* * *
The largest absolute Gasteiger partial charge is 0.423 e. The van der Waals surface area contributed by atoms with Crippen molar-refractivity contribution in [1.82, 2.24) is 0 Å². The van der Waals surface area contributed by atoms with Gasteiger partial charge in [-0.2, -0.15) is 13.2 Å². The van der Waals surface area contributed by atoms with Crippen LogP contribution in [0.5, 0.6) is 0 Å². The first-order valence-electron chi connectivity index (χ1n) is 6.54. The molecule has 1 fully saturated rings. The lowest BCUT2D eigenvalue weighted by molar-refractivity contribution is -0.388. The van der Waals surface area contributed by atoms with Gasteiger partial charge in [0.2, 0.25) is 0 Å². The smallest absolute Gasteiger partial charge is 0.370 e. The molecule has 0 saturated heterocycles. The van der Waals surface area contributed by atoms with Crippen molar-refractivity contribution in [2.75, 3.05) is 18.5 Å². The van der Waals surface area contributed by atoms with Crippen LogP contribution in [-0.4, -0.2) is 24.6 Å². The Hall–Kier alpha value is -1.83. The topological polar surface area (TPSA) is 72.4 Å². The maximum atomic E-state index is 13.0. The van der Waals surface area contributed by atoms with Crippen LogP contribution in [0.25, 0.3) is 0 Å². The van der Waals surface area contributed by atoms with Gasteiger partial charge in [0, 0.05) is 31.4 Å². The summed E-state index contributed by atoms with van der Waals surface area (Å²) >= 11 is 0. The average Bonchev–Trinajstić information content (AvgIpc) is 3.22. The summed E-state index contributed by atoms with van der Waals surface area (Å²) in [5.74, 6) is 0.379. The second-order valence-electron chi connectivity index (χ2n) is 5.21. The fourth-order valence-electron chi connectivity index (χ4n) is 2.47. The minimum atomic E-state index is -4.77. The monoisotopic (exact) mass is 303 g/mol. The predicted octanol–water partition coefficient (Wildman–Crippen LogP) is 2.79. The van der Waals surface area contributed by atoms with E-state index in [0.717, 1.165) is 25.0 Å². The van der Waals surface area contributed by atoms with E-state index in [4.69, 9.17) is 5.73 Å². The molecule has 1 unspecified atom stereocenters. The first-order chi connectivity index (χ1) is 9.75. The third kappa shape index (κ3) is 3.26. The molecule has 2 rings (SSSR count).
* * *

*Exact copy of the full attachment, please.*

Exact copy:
The largest absolute Gasteiger partial charge is 0.423 e. The van der Waals surface area contributed by atoms with Crippen molar-refractivity contribution in [1.82, 2.24) is 0 Å². The van der Waals surface area contributed by atoms with Gasteiger partial charge in [-0.2, -0.15) is 13.2 Å². The van der Waals surface area contributed by atoms with Crippen LogP contribution in [0.5, 0.6) is 0 Å². The first-order valence-electron chi connectivity index (χ1n) is 6.54. The molecule has 1 fully saturated rings. The lowest BCUT2D eigenvalue weighted by molar-refractivity contribution is -0.388. The van der Waals surface area contributed by atoms with Gasteiger partial charge in [0.2, 0.25) is 0 Å². The smallest absolute Gasteiger partial charge is 0.370 e. The molecule has 0 saturated heterocycles. The van der Waals surface area contributed by atoms with Crippen molar-refractivity contribution in [2.75, 3.05) is 18.5 Å². The van der Waals surface area contributed by atoms with Crippen LogP contribution in [-0.4, -0.2) is 24.6 Å². The Hall–Kier alpha value is -1.83. The topological polar surface area (TPSA) is 72.4 Å². The maximum atomic E-state index is 13.0. The van der Waals surface area contributed by atoms with Crippen LogP contribution in [0.25, 0.3) is 0 Å². The van der Waals surface area contributed by atoms with Gasteiger partial charge in [0, 0.05) is 31.4 Å². The summed E-state index contributed by atoms with van der Waals surface area (Å²) >= 11 is 0. The average Bonchev–Trinajstić information content (AvgIpc) is 3.22. The summed E-state index contributed by atoms with van der Waals surface area (Å²) in [5.74, 6) is 0.379. The second-order valence-electron chi connectivity index (χ2n) is 5.21. The fourth-order valence-electron chi connectivity index (χ4n) is 2.47. The minimum atomic E-state index is -4.77. The monoisotopic (exact) mass is 303 g/mol. The predicted octanol–water partition coefficient (Wildman–Crippen LogP) is 2.79. The van der Waals surface area contributed by atoms with E-state index in [0.717, 1.165) is 25.0 Å². The van der Waals surface area contributed by atoms with E-state index in [4.69, 9.17) is 5.73 Å². The molecule has 1 unspecified atom stereocenters. The first-order chi connectivity index (χ1) is 9.75. The third kappa shape index (κ3) is 3.26. The molecule has 2 rings (SSSR count).